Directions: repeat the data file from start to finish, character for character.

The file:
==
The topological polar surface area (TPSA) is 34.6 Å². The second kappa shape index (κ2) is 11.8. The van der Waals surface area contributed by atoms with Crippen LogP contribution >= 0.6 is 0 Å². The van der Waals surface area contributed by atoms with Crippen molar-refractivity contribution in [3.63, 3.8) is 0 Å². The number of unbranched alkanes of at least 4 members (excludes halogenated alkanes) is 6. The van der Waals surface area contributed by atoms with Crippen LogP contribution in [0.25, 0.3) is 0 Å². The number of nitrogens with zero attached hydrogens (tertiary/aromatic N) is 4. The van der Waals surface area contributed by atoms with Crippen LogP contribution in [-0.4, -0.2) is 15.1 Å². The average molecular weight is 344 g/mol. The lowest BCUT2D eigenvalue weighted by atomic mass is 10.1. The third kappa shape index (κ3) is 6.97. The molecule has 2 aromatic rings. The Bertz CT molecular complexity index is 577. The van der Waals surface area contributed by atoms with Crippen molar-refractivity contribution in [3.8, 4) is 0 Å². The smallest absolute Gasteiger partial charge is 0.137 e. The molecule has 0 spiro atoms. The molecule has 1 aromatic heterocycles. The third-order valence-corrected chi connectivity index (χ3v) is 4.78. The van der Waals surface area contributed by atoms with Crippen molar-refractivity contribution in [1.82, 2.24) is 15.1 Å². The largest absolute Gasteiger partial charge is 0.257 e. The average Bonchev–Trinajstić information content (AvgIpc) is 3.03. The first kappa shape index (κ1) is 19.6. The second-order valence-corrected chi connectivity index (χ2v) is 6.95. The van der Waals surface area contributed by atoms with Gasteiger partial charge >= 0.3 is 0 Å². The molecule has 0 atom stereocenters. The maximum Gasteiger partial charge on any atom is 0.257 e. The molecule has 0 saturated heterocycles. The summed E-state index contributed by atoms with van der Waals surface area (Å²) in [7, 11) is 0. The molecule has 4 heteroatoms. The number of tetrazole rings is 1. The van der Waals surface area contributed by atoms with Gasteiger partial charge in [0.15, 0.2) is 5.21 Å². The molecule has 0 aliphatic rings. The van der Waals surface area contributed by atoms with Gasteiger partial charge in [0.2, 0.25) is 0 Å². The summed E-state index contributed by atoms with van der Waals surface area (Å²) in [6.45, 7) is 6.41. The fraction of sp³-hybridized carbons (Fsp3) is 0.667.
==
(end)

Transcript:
The topological polar surface area (TPSA) is 34.6 Å². The second kappa shape index (κ2) is 11.8. The van der Waals surface area contributed by atoms with Crippen LogP contribution >= 0.6 is 0 Å². The van der Waals surface area contributed by atoms with Crippen molar-refractivity contribution in [3.63, 3.8) is 0 Å². The number of unbranched alkanes of at least 4 members (excludes halogenated alkanes) is 6. The van der Waals surface area contributed by atoms with Crippen LogP contribution in [0.25, 0.3) is 0 Å². The number of nitrogens with zero attached hydrogens (tertiary/aromatic N) is 4. The van der Waals surface area contributed by atoms with Crippen LogP contribution in [-0.4, -0.2) is 15.1 Å². The average molecular weight is 344 g/mol. The lowest BCUT2D eigenvalue weighted by atomic mass is 10.1. The third kappa shape index (κ3) is 6.97. The molecule has 2 aromatic rings. The Bertz CT molecular complexity index is 577. The van der Waals surface area contributed by atoms with Crippen molar-refractivity contribution in [3.8, 4) is 0 Å². The smallest absolute Gasteiger partial charge is 0.137 e. The molecule has 0 spiro atoms. The molecule has 1 aromatic heterocycles. The third-order valence-corrected chi connectivity index (χ3v) is 4.78. The van der Waals surface area contributed by atoms with Crippen molar-refractivity contribution in [1.82, 2.24) is 15.1 Å². The largest absolute Gasteiger partial charge is 0.257 e. The average Bonchev–Trinajstić information content (AvgIpc) is 3.03. The first kappa shape index (κ1) is 19.6. The second-order valence-corrected chi connectivity index (χ2v) is 6.95. The van der Waals surface area contributed by atoms with Gasteiger partial charge >= 0.3 is 0 Å². The molecule has 0 atom stereocenters. The maximum Gasteiger partial charge on any atom is 0.257 e. The molecule has 0 saturated heterocycles. The summed E-state index contributed by atoms with van der Waals surface area (Å²) in [7, 11) is 0. The molecule has 4 heteroatoms. The number of tetrazole rings is 1. The van der Waals surface area contributed by atoms with Gasteiger partial charge in [0.15, 0.2) is 5.21 Å². The molecule has 0 aliphatic rings. The van der Waals surface area contributed by atoms with Gasteiger partial charge in [0.2, 0.25) is 0 Å². The summed E-state index contributed by atoms with van der Waals surface area (Å²) in [6.45, 7) is 6.41. The fraction of sp³-hybridized carbons (Fsp3) is 0.667.